Saint Luke’s shall not restrict, limit, or otherwise deny visitation privileges on the basis of race, color, national origin, religion, sex, sexual orientation, gender identity or expression, or disability. You, the patient, have the right to receive visitors whom you designate including, but not limited to, a spouse, a domestic partner or same-sex domestic partner, another family member, or friend. You have the right to withdraw or deny visitation to anyone at any time.
You may verbally designate a support person to exercise your visitation rights should you be unable to do so. A support person can be a family member, friend, or other individual who is at the hospital to support you during your stay. Your support person has visitation privileges that are no more restrictive than those of immediate family. The support person does not have to be an individual who is legally responsible for making medical decisions on your behalf. Should you be unable to exercise your visitation rights, the hospital will recognize your support person’s verbal directive as to whom should or should not be admitted as your visitors.
Visitation guidelines have been established to promote a therapeutic environment, patient privacy, and patient safety. There may be clinical reasons to restrict or limit the visitation rights to provide safe care to our patients. Should limitations be imposed, the hospital will explain to you and/or your support person, if applicable, the reasons for the restrictions or limitations.
Rest is a vital part of each patient’s care. Visitors are encouraged to remain quiet at all times. Disruptive or noisy visitors will be asked to quiet and control their behavior or leave the patient care area. If any patient believes that his or her patient visitation rights have been violated, he or she may file a complaint using the hospital’s internal grievance system through the patient advocate.
Patient Advocate Offices
Saint Luke’s Hospital of Kansas City
4401 Wornall Road, Kansas City, MO 64105
Monday - Friday, 8 a.m. - 4:30 p.m.
Saint Luke’s East Hospital
100 NE Saint Luke’s Blvd., Lee’s Summit, MO 64086
Monday - Friday, 8 a.m. - 4:30 p.m.
Saint Luke’s North Hospital
5830 NW Barry Road, Kansas City, MO 64154
Monday - Friday, 7:30 a.m. - 4:00 p.m.
Saint Luke’s South Hospital
12300 Metcalf Ave., Overland Park, KS 66213
Monday - Friday, 8 a.m. - 4:30 p.m.
Anderson County Hospital
421 S. Maple St., Garnett, KS 66032
Monday - Friday, 8 a.m. - 4:30 p.m.
Hedrick Medical Center
2799 N. Washington St., Chillicothe, MO 64601
Monday - Thursday, 7 a.m. - 12 p.m.
Wright Memorial Hospital
191 Iowa Blvd., Trenton, MO 64683
Monday - Thursday, 7 a.m. - 12 p.m.
Crittenton Children’s Center
10918 Elm Ave., Kansas City, MO 64134
Monday - Friday, 8:30 a.m. - 5 p.m.
Patient Grievance Process
A patient grievance is a formal written or verbal complaint that is filed when a patient issue cannot be resolved promptly by staff present. Exercising your right to the grievance process will not compromise your care. Confidentiality will be respected at all times. The expectation is that the facility will handle relatively minor concerns in a timely manner without the need for a written response. You may contact the patient advocate for more information.
If you are a Medicare patient who believes you are being discharged too early, you may contact KePro at 855-408-8557 to share your concern.
You have the right to lodge a grievance with any state agency regardless of whether you have first used the hospital’s grievance process. Advocacy agencies include:
- Kansas Department of Health and Environment: 1000 SW Jackson, Topeka, KS 66612, 800-842-0078
- Missouri Abuse and Neglect Hotline: 800-392-0210
- Missouri Health Net Division Participant Services Unit: 800-392-2161
- KePro: 5201 W. Kennedy Blvd, Ste 900, Tampa, FL 33609, 855-408-8557
- Center for Medicare Services, 601 E. 12th St., Kansas City, MO 64106, 800-633-4227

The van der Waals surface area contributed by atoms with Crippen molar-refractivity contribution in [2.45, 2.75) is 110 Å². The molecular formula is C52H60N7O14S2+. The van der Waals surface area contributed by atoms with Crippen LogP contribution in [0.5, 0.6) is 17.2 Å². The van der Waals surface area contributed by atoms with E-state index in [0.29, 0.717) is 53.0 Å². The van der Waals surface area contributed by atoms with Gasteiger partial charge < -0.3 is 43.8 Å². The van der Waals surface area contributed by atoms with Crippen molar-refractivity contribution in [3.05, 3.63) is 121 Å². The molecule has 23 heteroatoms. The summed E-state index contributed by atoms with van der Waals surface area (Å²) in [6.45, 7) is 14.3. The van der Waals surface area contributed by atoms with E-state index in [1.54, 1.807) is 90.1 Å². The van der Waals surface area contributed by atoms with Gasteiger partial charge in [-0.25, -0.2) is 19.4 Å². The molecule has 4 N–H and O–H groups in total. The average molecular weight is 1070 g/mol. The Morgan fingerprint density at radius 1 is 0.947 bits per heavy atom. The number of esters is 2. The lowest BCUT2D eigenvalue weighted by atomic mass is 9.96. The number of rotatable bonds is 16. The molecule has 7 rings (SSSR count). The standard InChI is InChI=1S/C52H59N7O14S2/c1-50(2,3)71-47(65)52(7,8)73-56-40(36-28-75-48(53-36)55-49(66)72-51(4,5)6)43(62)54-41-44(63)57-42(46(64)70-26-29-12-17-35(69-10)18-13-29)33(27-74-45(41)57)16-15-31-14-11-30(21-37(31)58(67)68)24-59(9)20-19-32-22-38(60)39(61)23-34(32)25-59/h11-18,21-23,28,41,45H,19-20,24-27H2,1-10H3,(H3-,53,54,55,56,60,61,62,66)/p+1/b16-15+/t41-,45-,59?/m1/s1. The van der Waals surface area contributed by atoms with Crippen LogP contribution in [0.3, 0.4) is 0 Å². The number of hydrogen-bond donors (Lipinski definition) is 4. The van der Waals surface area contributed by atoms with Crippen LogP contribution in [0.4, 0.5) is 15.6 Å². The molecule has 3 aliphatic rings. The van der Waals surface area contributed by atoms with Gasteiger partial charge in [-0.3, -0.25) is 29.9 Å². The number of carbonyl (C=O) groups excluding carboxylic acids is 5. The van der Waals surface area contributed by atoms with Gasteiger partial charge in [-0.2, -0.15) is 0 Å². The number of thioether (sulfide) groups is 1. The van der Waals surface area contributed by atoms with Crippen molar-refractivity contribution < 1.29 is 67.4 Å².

- State Board of Healing Arts, P.O. Box 4, Jefferson City, MO 65102, 866-289-5753
- The Joint Commission (TJC), One Renaissance Blvd., Oakbrook Terrace, IL 60181, www.jointcommission.org, Fax: 630-792-5636
- Missouri Department of Health and Senior Services, P.O. Box 570, Jefferson City, MO 65102-0570, 573-751-6303
Explanation of Your Patient’s Representative or Support Person Designation
Saint Luke’s must inform each patient, or his or her representative or support person, of the patient’s rights. Saint Luke’s will take reasonable steps to determine the patient’s wishes concerning designation of a representative or support person.
Q: Who makes my decisions regarding my medical care?
A: Saint Luke’s will always turn to you first to make your health care decisions. Should you be unable to do so, we would turn to your representative for help with those decisions.
Q: How do I, as a patient, designate a representative to make my health care decisions when I can no longer participate in that decision process?
A: The best process is to have a written document designating a person you’d like us to turn to when you can no longer make your own decisions. For example, if you have a health care directive, medical power of attorney, court-approved guardian, or similar document designating an individual to make your medical decisions when you no longer can, we turn to that individual as your representative.
Q: What if I don’t have a written document designating a person to make my medical decisions?
A: You can verbally tell a hospital staff member who you’d like to designate; this individual becomes your representative when you no longer can make your own medical decisions.
Q: What if I don’t have a written document and I can’t otherwise communicate my wishes when I arrive at the hospital?
A: If your spouse, domestic partner, parent, or other family member tells us he or she would like to be your representative, we will turn to that individual to make your medical decisions.
Q: What rights does my representative have?
A: He or she can receive the required notice of patient rights, be involved in the development and implementation of your plan of care, and receive the information required to make an informed decision about your care.
Q: Is there a difference between my representative and my support person?
A: Yes, a support person can be designated by you to make decisions regarding your visitors when you’re not able to do so yourself. He or she is not a legal representative and cannot make decisions regarding your medical care. The hospital will recognize the support person’s verbal directives as to who should or should not be allowed to visit you. This person may or may not be the same person you have designated as your representative.
Notice of Assistance Services
Language assistance services, free of charge, are available to you. Call 816-932-6145.
Notice of Non-discrimination
Saint Luke’s Health System complies with applicable Federal civil rights laws and does not discriminate on the basis of race, color, national origin, age, disability, sex or sexual orientation, gender identity or expression.
View each hospital's notice of non-discrimination (all files PDF):